Hallo, Welt!

Guten Tag! I am writing this first entry as an attempt to provide an informative prelude to the ensuing blog and, more importantly (and lest my readers think that I got drunk, purchased a blog site, and then forgot about it), because I want to remove the automatic and generic post that was pre-populated by the blog template. I think that if I stumbled across a blog whose first entry was titled “Hello, World!”, I would either automatically start checking my pockets for bar and web-hosting receipts, or I’d think that the author was a newly self-aware computer program reaching out to humanity for the first time.

“Number Five is…ALIVE”! (NOTE: That was, of course, a quote from the 80’s movie “Short Circuit” with Steve Guttenburg. If you are unfamiliar with films from the 80’s, you may want to unsubscribe right now: Many 80’s movies will be referenced herein but before you go, I recommend that you watch “Cocoon”. The magical blend of aliens and old people, combined with the acting prowess of Herr Guttenburg and Brian Dennehy, is nothing less than intoxicating. Make sure you have tissues and that you are not driving.)

Anyway, now that that’s out of the way, future posts in this blog are intended to showcase and share some of the day-to-day normal goings on of life in Germany through the eyes of a wide-eyed (and somewhat eccentric) American. My girlfriend Eve, a German native, and I are leaving in early March with our two dogs to live in her hometown of Bad Mergentheim in the south of the country. In keeping with the blog title, I will post the first (all right, second) entry after we arrive in Deutschland as something interesting is bound to happen shortly after we land. For example, upon deplaning during my first trip to Germany in December, the flight attendant said to me, “Auf Wiedersehen, for Fire Tiger” which I thought was both remarkably friendly and perceptive. It’s not every day that a complete stranger has the ability to so aptly judge one’s character by referring to them as a fiery, lethal jungle cat.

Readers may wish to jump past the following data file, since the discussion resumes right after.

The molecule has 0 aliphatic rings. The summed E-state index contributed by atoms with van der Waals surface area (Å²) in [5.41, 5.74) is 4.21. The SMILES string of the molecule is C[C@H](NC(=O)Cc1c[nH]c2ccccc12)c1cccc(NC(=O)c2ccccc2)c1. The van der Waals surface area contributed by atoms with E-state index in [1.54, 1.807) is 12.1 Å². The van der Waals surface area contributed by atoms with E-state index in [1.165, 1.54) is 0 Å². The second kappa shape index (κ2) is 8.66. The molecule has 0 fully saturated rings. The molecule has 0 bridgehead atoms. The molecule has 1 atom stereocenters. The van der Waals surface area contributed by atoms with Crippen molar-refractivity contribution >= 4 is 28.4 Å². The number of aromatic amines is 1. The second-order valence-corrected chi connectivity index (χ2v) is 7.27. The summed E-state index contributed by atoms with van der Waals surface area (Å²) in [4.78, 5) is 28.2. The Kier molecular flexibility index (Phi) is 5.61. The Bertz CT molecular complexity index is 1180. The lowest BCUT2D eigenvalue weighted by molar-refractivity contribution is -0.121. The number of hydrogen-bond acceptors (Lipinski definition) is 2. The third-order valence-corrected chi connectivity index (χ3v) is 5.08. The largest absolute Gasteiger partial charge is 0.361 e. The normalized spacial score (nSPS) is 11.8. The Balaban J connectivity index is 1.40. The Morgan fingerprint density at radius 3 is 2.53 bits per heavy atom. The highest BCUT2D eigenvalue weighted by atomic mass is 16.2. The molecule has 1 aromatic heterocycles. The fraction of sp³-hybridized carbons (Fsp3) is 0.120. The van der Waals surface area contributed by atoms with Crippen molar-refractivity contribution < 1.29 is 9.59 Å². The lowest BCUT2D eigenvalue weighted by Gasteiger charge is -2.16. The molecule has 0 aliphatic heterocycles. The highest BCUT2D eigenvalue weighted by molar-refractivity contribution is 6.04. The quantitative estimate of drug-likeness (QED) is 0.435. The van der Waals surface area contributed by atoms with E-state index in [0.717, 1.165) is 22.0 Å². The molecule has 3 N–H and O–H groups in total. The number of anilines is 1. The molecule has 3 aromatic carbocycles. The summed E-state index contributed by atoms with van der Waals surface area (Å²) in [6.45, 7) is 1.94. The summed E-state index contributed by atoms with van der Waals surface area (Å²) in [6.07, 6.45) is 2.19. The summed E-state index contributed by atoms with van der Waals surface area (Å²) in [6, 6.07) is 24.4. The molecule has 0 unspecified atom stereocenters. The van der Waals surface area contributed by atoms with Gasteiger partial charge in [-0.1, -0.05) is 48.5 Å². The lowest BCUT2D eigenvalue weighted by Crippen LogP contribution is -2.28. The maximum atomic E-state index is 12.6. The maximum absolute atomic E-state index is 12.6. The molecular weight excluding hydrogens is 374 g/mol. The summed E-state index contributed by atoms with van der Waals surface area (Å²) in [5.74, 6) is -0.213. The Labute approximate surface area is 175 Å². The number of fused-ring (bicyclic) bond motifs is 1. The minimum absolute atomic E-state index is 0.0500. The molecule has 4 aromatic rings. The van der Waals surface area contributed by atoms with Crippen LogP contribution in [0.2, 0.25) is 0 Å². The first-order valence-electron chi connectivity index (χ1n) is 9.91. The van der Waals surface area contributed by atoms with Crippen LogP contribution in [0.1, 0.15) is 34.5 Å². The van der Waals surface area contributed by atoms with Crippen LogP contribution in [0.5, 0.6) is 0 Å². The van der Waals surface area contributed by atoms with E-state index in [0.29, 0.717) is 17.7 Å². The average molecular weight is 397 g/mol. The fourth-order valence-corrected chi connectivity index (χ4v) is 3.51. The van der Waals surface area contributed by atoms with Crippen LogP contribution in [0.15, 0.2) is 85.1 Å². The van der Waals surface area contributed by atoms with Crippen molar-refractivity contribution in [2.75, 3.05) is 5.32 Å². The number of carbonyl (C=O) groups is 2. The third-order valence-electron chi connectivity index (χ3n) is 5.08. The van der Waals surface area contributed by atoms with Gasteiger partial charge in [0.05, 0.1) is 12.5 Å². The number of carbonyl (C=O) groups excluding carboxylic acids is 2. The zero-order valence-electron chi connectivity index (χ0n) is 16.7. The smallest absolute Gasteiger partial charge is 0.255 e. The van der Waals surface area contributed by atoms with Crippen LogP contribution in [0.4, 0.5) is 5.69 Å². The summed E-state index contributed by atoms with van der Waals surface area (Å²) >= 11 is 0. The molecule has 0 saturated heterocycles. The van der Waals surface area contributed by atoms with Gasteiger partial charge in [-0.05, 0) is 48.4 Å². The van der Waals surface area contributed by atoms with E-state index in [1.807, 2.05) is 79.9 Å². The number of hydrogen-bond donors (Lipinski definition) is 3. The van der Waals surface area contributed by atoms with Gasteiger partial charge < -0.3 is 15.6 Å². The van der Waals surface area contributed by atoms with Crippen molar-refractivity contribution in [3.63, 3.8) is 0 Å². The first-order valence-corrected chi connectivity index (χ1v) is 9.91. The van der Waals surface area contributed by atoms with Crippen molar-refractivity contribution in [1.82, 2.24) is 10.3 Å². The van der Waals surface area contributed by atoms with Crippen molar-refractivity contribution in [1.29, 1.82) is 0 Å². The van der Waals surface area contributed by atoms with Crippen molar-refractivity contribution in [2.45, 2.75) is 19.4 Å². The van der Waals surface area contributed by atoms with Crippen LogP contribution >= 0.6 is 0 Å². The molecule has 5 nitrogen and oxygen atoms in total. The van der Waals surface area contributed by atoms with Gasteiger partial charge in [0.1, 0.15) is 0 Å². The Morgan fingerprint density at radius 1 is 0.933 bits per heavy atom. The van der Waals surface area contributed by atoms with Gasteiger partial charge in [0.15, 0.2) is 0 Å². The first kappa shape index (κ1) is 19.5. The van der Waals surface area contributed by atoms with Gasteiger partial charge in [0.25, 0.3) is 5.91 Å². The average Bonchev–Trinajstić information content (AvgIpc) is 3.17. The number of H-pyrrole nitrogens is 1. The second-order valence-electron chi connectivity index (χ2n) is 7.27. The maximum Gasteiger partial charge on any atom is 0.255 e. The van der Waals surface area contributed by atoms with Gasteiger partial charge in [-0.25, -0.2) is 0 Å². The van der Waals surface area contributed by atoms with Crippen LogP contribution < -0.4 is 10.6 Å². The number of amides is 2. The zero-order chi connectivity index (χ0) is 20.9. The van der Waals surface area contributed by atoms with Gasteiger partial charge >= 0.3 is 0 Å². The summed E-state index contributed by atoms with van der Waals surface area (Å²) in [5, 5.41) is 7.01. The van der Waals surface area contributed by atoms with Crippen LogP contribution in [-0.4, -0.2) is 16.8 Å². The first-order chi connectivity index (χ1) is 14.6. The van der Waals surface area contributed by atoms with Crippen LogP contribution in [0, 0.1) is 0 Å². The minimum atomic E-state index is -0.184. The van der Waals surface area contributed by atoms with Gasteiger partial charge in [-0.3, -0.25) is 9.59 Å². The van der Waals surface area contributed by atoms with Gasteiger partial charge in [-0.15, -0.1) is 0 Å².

Sadly, I would not bask in the glorious light of my new nickname for long: After announcing my new title to Eve, she informed me, chuckling, that the attendant merely said, “Good bye. Happy Holidays” which, in German, is “Frohe Feiertage”. Oh well. As Frost said, nothing gold (including the golden flames that inflate one’s ego) can stay.

So, until that next post, dear friends (and horrified passersby), I bid you farewell. I am now off to finish my daily German lesson. By the way, you can bet that there will be many posts to come about learning to “spreche Deutsch”. It’s not the most difficult language to learn (once you get past the fact that it is completely incomprehensible and you will never understand it) but it is rather painful. The American mouth was simply not meant to utter such sounds and trying to do so will end up with your tongue tied into a Bretzel (pretzel but pronounced “Brêt-zil” with a back-of-the-throat clearing “I just swallowed a bug” sound) and with both hands in your mouth trying to untie it. If you see someone doing this, yes, they are learning German and, as the quicker of those reading this may have already guessed, this is the origin of the phrase “tongue-tied”.  Lend them a hand – literally – but, by all means, but please wash it first. It’s bad enough having a knot in your tongue without adding the insult of influenza to injury.

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